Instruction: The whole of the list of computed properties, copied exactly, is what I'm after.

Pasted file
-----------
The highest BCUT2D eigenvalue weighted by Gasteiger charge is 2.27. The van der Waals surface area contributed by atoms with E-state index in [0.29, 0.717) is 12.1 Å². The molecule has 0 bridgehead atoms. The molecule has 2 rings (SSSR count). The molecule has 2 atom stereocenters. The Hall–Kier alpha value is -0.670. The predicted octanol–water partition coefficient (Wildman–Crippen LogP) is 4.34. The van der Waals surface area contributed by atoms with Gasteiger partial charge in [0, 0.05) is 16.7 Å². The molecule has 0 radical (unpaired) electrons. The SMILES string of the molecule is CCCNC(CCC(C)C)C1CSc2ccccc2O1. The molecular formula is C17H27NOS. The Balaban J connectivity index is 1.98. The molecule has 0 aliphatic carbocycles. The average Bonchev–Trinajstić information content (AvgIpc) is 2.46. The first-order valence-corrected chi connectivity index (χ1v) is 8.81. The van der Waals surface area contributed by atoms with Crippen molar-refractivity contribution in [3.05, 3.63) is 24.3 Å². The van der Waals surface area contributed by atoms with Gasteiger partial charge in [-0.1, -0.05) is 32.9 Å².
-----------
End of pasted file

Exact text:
The highest BCUT2D eigenvalue weighted by Gasteiger charge is 2.27. The van der Waals surface area contributed by atoms with E-state index in [0.29, 0.717) is 12.1 Å². The molecule has 0 bridgehead atoms. The molecule has 2 rings (SSSR count). The molecule has 2 atom stereocenters. The Hall–Kier alpha value is -0.670. The predicted octanol–water partition coefficient (Wildman–Crippen LogP) is 4.34. The van der Waals surface area contributed by atoms with Gasteiger partial charge in [0, 0.05) is 16.7 Å². The molecule has 0 radical (unpaired) electrons. The SMILES string of the molecule is CCCNC(CCC(C)C)C1CSc2ccccc2O1. The molecular formula is C17H27NOS. The Balaban J connectivity index is 1.98. The molecule has 0 aliphatic carbocycles. The average Bonchev–Trinajstić information content (AvgIpc) is 2.46. The first-order valence-corrected chi connectivity index (χ1v) is 8.81. The van der Waals surface area contributed by atoms with Crippen molar-refractivity contribution in [3.05, 3.63) is 24.3 Å². The van der Waals surface area contributed by atoms with Gasteiger partial charge in [-0.1, -0.05) is 32.9 Å².